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Refuge REFLECTIONS 8-27: Law & Life

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As I write this, my dog Shelley is impatient; the little Welsh Corgi is convinced that it is, indeed, suppertime. I, however, am fully convinced that it is NOT suppertime. Now, I won’t tell you what time it is, or what time suppertime is supposed to be, but let’s just say the obvious: only one of us is right.

There are a lot of times – indeed, most times – that two parties can’t possibly BOTH be right. We could all think of a few exceptions to this, but many issues are like math: 2 +_ 2 = 4, or 2 + 2 = 5. It can’t be both. If one is true, it negates the other, which brings us to the headline news I stumbled onto this week.

Now, I don’t always agree with the Pope, as I’m not a Catholic, but he apparently caused a stir this week during a homily, when he stated that “the law (Torah) however does not give life. It does not offer fulfillment of the promise because it is not capable of being able to fulfill it… those who seek life need to look to the promise and to its fulfillment in Christ.”

I don’t always see eye to eye with the Pope, but when he says something so definitively biblical, I’ll trumpet that!

Israeli rabbis have sent a letter of inquiry and made complaints, suggesting this damages Catholic Jewish relations. They allege it is contemptuous language and “presents the Christian faith as not just superseding the Torah; but asserts that the latter no longer gives life, implying that Jewish religious practice in the present era is rendered obsolete.”

However, it’s important to point out that the Pope is only paraphrasing what Christian scripture says in the New Testament: Hebrews 10 tells us “the law has but a shadow of the good things to come instead of the true form of these realities, it can never, by the same sacrifices that are continually offered every year, make perfect those who draw near.” Galatians 3 states “if a law had been given that could give life, then righteousness would indeed be by the law. But the Scripture imprisoned everything under sin, so that the promise by faith in Jesus Christ might be given to those who believe. Now before faith came, we were held captive under the law… our guardian until Christ came, in order that we might be justified by faith. But now that faith has come, we are no longer under a guardian…”

We could go on and on with more verses from the New Testament, but the reality is that it asserts the law doesn’t just “no longer give life” but indeed it never did, and thus Jewish practice in the present era IS obsolete, because of the Jew named Jesus and the Jewish disciples who proclaimed to the world that Christ had fulfilled the law of Moses. Now, if this upsets Israeli rabbis, it’s understandable… but to feign surprise, or suggest the Pope should speak otherwise seems disingenuous. These are intelligent men. Their complaint is that the Pope’s words suggest Jewish religious beliefs are “rendered obsolete” by this teaching, but suggesting the Pope (or any Christian person) recant such beliefs effectively renders the New Testament – Christian beliefs – obsolete. Or to put it in simple terms:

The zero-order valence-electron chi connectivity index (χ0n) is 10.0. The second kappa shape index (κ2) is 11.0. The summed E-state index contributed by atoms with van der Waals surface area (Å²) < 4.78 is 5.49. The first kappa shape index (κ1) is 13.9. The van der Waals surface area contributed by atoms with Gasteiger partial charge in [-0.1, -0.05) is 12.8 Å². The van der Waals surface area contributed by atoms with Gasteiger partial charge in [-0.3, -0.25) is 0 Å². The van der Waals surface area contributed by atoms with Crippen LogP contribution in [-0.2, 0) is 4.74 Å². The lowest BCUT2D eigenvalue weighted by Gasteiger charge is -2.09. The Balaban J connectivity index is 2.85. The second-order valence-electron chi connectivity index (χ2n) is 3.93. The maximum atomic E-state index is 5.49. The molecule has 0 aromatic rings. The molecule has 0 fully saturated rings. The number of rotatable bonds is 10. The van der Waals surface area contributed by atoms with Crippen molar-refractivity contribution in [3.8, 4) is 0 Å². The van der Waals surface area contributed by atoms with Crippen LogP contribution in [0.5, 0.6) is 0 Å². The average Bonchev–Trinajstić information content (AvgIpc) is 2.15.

They can’t BOTH be right.

Either we are saved by our lawkeeping, or we are saved by Jesus Christ. The very words of scripture make this exclusive: one or the other. And frankly, that’s why on Sundays we’ve been engaging testimonies from Jews in the present era converting to the good news of Jesus Christ. Ephesians 2 proclaims “he himself is our peace, who has made us both one and has broken down in his flesh the dividing wall of hostility by abolishing the law of commandments expressed in ordinances, that he might create in himself one new man in place of the two, so making peace, and might reconcile us both to God in one body through the cross, thereby killing the hostility.”

I pray this current kerfuffle causes more conversation about just how Christians differ in terms of how the Old Testament scriptures point to the promised Messiah, revealed in Jesus Christ. Praying for more people to hear – and respond to – the good news of Jesus Christ around the world should be a goodly portion of how we spend our prayer lives, and Sunday we’ll hit the pause button on our Exodus series to do focus on prayer, and invite each person to take a spiritual inventory of their prayer lives – strengths and weaknesses – as we move into the fall together. We’ll also have time after church service to share food, fellowship, and faith with each other and our friends from Life in Christ Ethiopian Church. That’s right! Barbecue and Ethiopian cuisine to share and bring August to a close.

And lest anyone think I started this with a parallel of me and my dog to suggest any degrading parallel about the two parties in conflict, let’s be clear: it’s 6:30 and the one who’s actually right… is Shelley the dog. I’m the one who’s wrong in this case, and I’ve got to go give her her supper. Sometimes God uses foolish things to shame the wise, and we need to be humble enough to see the truth.

Grace and peace, Refuge and friends! Hope to see you soon,

  • Pastor James